The others gave sound advice on practice. Unfortunately there is no get there quick method, but I can assure you the effort is worth it. Many sleights will come to you reasonably quickly through dedicated practice. Others will leave you scratching your head until you have a lightbulb moment. Those moments are priceless! When it comes together..
Anyhows, good luck on your journey
Scott
Actions lie louder than words - Carolyn Wells

I believe in God, only I spell it Nature - Frank Lloyd Wright.
mmreed
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Card manipulation is tough - your hands move in ways they are not used to.

I struggle with nice looking fans all the time... mainly because I don't do them as much as I should.
Mark Reed
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erlandish
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Your post says you've been looking at "vids and tutorials"? Are these online tutorials you're talking about?

If that's the case, save yourself the hassle and learn from a proper resource.
The Jester Extraordinaire : bderland.com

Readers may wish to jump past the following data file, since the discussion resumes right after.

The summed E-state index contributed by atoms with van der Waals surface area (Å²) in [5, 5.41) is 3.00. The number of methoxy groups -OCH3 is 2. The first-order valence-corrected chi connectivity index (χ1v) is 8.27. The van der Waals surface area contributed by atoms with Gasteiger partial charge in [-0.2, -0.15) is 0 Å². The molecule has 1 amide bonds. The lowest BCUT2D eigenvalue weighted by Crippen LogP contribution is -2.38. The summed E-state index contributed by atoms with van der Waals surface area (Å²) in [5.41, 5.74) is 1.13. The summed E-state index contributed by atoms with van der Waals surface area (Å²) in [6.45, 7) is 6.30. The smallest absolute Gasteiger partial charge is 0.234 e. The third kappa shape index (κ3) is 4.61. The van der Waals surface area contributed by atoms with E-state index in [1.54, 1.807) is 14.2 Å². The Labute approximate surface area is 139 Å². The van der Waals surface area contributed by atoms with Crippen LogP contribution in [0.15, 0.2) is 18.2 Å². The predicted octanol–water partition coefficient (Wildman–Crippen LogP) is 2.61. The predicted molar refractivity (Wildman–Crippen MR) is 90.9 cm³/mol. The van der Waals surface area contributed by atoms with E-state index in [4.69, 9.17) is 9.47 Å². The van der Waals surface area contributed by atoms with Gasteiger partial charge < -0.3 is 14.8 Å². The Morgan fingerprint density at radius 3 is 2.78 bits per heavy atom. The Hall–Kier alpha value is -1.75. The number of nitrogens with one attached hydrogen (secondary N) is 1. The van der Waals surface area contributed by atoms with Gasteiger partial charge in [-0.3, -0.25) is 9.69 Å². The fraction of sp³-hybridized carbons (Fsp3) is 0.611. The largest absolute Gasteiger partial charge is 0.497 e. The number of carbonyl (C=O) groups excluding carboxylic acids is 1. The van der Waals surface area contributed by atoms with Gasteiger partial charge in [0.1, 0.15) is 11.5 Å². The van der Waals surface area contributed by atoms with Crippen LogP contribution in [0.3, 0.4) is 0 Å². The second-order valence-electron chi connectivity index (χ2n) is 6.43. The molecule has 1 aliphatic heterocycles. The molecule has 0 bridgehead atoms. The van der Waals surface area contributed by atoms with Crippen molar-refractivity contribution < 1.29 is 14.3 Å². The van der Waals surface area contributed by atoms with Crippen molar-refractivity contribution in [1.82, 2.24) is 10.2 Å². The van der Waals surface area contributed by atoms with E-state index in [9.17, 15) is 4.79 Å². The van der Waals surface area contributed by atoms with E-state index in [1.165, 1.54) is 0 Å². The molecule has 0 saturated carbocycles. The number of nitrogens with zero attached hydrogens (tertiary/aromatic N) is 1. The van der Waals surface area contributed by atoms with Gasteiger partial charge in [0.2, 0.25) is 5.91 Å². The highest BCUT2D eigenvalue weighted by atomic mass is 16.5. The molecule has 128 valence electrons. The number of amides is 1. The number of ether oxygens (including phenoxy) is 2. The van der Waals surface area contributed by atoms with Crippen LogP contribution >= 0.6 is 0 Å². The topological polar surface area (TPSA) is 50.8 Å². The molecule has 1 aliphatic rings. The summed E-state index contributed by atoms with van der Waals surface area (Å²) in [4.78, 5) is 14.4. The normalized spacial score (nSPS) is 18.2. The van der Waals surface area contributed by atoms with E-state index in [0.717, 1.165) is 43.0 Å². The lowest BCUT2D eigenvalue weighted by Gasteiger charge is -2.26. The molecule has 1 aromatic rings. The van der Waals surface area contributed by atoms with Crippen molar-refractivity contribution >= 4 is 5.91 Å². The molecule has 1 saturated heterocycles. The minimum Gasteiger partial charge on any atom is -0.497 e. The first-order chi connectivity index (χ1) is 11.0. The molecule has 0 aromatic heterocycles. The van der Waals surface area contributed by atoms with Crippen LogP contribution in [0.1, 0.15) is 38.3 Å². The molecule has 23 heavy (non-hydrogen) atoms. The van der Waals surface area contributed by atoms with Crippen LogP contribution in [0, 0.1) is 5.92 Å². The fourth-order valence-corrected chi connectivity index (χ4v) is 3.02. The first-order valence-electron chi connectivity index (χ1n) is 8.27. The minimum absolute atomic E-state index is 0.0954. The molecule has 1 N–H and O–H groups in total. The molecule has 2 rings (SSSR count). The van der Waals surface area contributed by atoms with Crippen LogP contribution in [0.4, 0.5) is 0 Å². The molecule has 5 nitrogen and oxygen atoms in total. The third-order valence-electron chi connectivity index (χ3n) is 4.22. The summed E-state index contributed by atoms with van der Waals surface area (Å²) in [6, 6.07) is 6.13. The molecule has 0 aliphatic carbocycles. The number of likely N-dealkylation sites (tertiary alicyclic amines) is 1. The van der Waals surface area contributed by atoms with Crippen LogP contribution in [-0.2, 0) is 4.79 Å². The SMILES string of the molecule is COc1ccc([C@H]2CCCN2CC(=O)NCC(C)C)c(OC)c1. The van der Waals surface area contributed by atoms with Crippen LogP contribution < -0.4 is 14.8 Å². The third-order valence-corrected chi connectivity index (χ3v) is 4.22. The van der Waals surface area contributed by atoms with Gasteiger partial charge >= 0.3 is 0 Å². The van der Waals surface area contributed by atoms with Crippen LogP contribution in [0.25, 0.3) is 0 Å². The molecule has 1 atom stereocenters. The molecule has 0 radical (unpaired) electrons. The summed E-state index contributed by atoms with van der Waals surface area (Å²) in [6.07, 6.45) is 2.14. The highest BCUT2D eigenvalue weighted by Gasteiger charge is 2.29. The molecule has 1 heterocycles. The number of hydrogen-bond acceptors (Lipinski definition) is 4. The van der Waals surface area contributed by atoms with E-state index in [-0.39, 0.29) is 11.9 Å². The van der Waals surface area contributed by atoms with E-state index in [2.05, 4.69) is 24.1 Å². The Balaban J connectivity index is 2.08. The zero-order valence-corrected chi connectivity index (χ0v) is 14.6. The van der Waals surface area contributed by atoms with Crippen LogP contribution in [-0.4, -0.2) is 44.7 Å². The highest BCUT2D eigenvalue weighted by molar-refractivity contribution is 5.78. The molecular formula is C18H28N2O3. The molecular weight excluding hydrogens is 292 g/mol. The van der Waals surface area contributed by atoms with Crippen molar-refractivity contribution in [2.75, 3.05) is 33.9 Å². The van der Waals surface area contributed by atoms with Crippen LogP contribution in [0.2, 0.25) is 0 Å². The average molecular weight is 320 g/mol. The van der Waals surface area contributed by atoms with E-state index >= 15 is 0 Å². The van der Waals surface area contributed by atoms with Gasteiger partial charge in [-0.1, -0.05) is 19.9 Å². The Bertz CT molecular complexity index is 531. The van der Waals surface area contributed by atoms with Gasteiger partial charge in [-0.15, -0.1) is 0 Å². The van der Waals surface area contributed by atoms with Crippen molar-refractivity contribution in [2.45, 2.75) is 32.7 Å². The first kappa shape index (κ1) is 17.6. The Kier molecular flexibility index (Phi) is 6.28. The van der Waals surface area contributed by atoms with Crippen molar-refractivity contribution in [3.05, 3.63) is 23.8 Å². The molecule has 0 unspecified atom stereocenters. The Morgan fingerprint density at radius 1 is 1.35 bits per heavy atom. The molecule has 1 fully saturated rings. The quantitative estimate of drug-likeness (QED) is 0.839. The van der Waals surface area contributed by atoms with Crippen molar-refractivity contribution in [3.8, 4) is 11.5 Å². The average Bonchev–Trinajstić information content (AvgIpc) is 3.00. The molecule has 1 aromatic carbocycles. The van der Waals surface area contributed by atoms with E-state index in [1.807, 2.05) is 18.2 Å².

Ye Olde Magick Blogge : erlandish.blogspot.com
gtwosaints
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Quote:
On 2008-04-24 12:36, erlandish wrote:
Your post says you've been looking at "vids and tutorials"? Are these online tutorials you're talking about?

If that's the case, save yourself the hassle and learn from a proper resource.

Yes, these are online tutorials. Currently I'm having my spring break. I plan to, when I return to school, to pick up a book on magic at the library. It's just that it I'm anxious and want to learn more.
gtwosaints
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Thanks for the answers guys. I kind of forgot that I only picked up that deck of cards a few days ago. It seems that in such a short time, I learned a lot.
erlandish
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Quote:
On 2008-04-24 12:41, gtwosaints wrote:
Quote:
On 2008-04-24 12:36, erlandish wrote:
Your post says you've been looking at "vids and tutorials"? Are these online tutorials you're talking about?

If that's the case, save yourself the hassle and learn from a proper resource.

Yes, these are online tutorials. Currently I'm having my spring break. I plan to, when I return to school, to pick up a book on magic at the library. It's just that it I'm anxious and want to learn more.


Well, if you can force a card, you can already perform a miracle. Try your hand at building a routine around it.
The Jester Extraordinaire : bderland.com
Ye Olde Magick Blogge : erlandish.blogspot.com
JHNelson
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Lots and lots and lots of practice. It took me about six months of practice before I could get a decent thumb fan, and about a year of steady practice to do a pressure fan. And in regards to the pressure fan, it just clicked one day and I could do it. Good card magic takes time. It can get frusterating but in the long run its worth the effort.